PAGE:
Listening is 50 percent of what makes PR important and successful. Listening is also a reactionary process and a good response is a product of good listening.
Wal-Mart is notorious for underpaying women and passing them up for promotion. When some women decided to bring a class-action lawsuit against them, the company responded by launching a 20 billion dollar PR campaign to “empower women” and in effect were able to head off any other future lawsuits. The Supreme Court blocked the class action suit and the women are now forced to make individual complaints against Wal-Mart. Wal-Mart seemed to only have “heard” women’s outpours of adulation after facing these threats and only put a band-aid on the problem by pledging billions of dollars to women’s small businesses but not addressing any internal issues of equal pay and discrimination. What would have been more effective is if they showed some initiative to speak to female employees and listen to their work experiences to try to gather more information on how to solve problems instead of throwing money around in order to garner all the positive press they received.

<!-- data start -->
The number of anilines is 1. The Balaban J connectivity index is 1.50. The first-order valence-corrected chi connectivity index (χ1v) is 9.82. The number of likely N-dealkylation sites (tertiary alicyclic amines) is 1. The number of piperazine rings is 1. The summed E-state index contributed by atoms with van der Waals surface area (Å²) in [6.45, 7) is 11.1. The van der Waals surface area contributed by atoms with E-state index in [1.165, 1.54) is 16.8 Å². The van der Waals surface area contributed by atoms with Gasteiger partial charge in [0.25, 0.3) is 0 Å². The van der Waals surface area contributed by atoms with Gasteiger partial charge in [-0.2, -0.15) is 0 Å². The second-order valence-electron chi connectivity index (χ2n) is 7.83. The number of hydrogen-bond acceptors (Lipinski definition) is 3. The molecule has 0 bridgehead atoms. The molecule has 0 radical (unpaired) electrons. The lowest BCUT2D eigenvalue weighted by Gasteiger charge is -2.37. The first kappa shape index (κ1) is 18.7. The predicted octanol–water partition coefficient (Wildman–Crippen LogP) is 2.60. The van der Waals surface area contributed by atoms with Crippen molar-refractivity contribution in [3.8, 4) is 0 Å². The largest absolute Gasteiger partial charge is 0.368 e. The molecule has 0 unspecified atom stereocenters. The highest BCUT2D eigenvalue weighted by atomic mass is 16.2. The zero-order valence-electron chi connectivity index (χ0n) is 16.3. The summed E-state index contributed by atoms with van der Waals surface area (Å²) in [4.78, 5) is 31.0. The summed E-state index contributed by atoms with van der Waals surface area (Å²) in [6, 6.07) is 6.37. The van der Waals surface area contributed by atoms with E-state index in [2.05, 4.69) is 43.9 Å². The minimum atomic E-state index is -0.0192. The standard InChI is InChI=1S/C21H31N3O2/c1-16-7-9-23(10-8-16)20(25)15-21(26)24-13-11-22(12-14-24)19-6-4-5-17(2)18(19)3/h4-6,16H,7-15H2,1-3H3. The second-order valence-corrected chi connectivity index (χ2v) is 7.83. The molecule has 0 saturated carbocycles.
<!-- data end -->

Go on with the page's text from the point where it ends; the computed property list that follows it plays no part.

Wal-Mart’s faux hippie counterpart, Whole Foods “Market”, has also been criticized for it’s treatment of employees, inconsistent values and food quality. One such former employee wrote an epic resignation letter to them, addressing every grievance he and other employees are not allowed to freely and openly express. This letter and many responses have been published but no follow up or response has been released from WFM. Although the latter half of the letter in which he personally attacks that store’s employees was tactless and unnecessary, this letter was highly circulated. Many people read this word for word as well as the response letters that supported and validated his claims. This should have initiated a dialogue and a course of action between WFM, its employees and its customers. One good way of doing this would have been to open a forum on Facebook or issuing a press release responding in detail to these accusations. As of now, from personal experience and from these scathing complaints, my impression of Whole Foods is not much better then that of Wal-Mart.